UCF freshman Daniela Palacios, author of “Sol for the Soul,” was at the dentist getting work done when her dentist said, “You’re so beautiful, and you’re a writer!”
Her father had spoken to the dentist and the assistant behind Palacios’ back, even reading them one of her poems from his phone.
“I am definitely blessed to have parents that have always supported my writing,” Palacios said.
Though Palacios is a human communications major, she has written for many years. Her book “Sol for the Soul” was published this past summer during the COVID-19 pandemic.
“[The quarantine] was kind of like a blessing in disguise. It did eliminate a lot of distractions,” she said.
Palacios said her book, “Sol for the Soul,” is a message of positivity and serves as a testament of her life. Her friends and family's positive influences are great inspirations behind her poetry, but her life is not always sunny. Everyday heartaches and losses, such as a breakup or the loss of a friend, also inspire her work.
“That book is a compilation of so many of her experiences — in school, out of school and her family because of her culture — it’s an all-encompassing book that really demonstrates that no matter what happens, there is always the possibility of a better tomorrow,” said Angelica Gonzalez, Palacios' best friend.
Gonzalez said the book is “shedding light” on the stereotype that poetry always has to come out of a negative or painful experience or something tragic.
Palacios grew up collecting notebooks, hoping to one day have enough to say to fill them all up. Her mother, May Herrera, said she was born to write.
“My first memory of a teacher telling me about her writing skills was in the first grade,” Herrera said.
Palacios had competed in spelling bees for both Spanish and English. Her teacher was impressed by her ability to speak and spell in English and Spanish, calling her a natural writer and hoping Palacios would develop her writing skills further.
Looking back on the memory, Palacios said, “I was like, ‘I’m in the first grade, what do you mean?’”
But she did just that. Her middle school teacher, Kerry DeBonis, described Palacios as a dedicated student and gifted writer.
“Her writing really was at a higher level. When she was in 8th grade, she was writing at a college level,” DeBonis said. “She is so open in her poetry and so transparent, and I think that’s a hard thing to do — to really let people see who you are."
One of Palacios’ favorite poems, titled “Take,” is inspired by a major shift in her life - her parents’ divorce. The poem states, “Do something / make something out of this / mold your heart into something new, something better."
Palacios said she used her writing as a way of healing.
“I would go back and read it and know deep down that I’m going to overcome this and be fine," she said.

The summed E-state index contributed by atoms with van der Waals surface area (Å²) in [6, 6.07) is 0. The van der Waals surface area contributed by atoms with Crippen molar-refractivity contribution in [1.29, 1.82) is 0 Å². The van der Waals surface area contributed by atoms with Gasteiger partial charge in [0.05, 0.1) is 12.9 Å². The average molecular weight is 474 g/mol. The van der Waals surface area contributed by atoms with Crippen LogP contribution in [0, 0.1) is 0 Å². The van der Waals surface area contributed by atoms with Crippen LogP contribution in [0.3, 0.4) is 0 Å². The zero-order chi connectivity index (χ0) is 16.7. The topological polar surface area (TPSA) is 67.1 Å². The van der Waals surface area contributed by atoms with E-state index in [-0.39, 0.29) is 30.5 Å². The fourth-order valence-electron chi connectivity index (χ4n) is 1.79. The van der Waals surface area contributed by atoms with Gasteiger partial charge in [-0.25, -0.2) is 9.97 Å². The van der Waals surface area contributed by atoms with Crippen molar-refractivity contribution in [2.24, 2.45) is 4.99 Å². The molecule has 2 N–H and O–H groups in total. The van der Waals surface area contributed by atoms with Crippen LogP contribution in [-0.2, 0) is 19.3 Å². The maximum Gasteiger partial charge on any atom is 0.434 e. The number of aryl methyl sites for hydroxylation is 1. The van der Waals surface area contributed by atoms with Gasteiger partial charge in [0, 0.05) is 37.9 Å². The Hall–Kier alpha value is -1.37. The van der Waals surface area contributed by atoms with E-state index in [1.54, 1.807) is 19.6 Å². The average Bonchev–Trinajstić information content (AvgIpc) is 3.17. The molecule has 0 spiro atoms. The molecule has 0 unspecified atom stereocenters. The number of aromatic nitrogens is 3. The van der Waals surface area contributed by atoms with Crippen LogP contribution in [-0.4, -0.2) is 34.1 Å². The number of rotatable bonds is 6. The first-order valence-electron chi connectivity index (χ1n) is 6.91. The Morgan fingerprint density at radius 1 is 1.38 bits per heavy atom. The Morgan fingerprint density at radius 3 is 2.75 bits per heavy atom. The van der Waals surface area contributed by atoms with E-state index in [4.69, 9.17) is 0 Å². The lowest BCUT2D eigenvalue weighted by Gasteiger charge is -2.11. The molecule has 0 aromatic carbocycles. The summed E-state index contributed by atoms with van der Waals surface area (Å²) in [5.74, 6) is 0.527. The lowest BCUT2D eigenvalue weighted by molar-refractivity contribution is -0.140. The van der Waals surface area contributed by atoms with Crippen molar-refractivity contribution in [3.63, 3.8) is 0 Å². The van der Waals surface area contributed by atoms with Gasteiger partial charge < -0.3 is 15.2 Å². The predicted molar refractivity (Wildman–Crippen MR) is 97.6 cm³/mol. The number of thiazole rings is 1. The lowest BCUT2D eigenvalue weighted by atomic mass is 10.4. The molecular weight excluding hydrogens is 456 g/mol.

The word “sol” translates from Spanish to “sun.”
According to the book's synopsis, “The sun is hope and remedy for the soul."
She wanted the title of her book to include some Spanish to represent both cultures.
“Being bicultural is a huge part of my identity and a huge part of being a Venezuelan-American woman,” she said.
Palacios said she was part of a spoken poetry club all throughout her high school career, which was just a source of negativity in her life.
“The poems that I was writing, the tone that I had, and the overall subject [weren’t] like anything else I was hearing. I thought that was a good thing - I thought that was powerful,” Palacios said.
But the scores she received did not reflect the feedback she’d get from teammates or other competitors. She said the scores would make her dread competing sometimes, despite all the hard work she and her team had put into the whole year.
“I think that when you’re a young woman, and you face so much criticism for practically anything that you do, you get used to it, and you just get a little bit of tougher skin," she said.
Palacios' mindset is shown in her decision to self-publish. She said the process of self-publishing is straightforward but time consuming.
She also created her own cover, from drawing to scanning and uploading it. She said the whole process is “pretty customizable.”
Aside from having to learn the ins and outs of self-publishing, Palacios had to decide how the book would be organized. She said her book was originally supposed to have different sections. But when she put her writing together, she realized that healing is not a linear process.
“Healing really goes up and down, and it’s not something you can track as easily, and I wanted to show that by not splitting it up into sections,” she said.
Unlike healing, though, Palacios’ writing process is quite continuous. She enjoys writing entire poems in one sitting, as she feels her work is more authentic this way. When she writes, she is already filtering the words she is putting on the page.
Palacios said the hardest part about self-publishing her own book is the marketing process that comes after. Palacios is not affiliated with any publishing houses, so her book is mainly marketed through word-of-mouth. She relies on friends and family to support and share that the book is out there.
“I know it has an audience; I just have to find the audience,” she said.
Palacios remembers the "surreal" moment when she first picked up her book from the mailbox and cried.
“It feels super weird to have your dream be tangible," she said, "because it seems so abstract in nature, and then it’s a reality."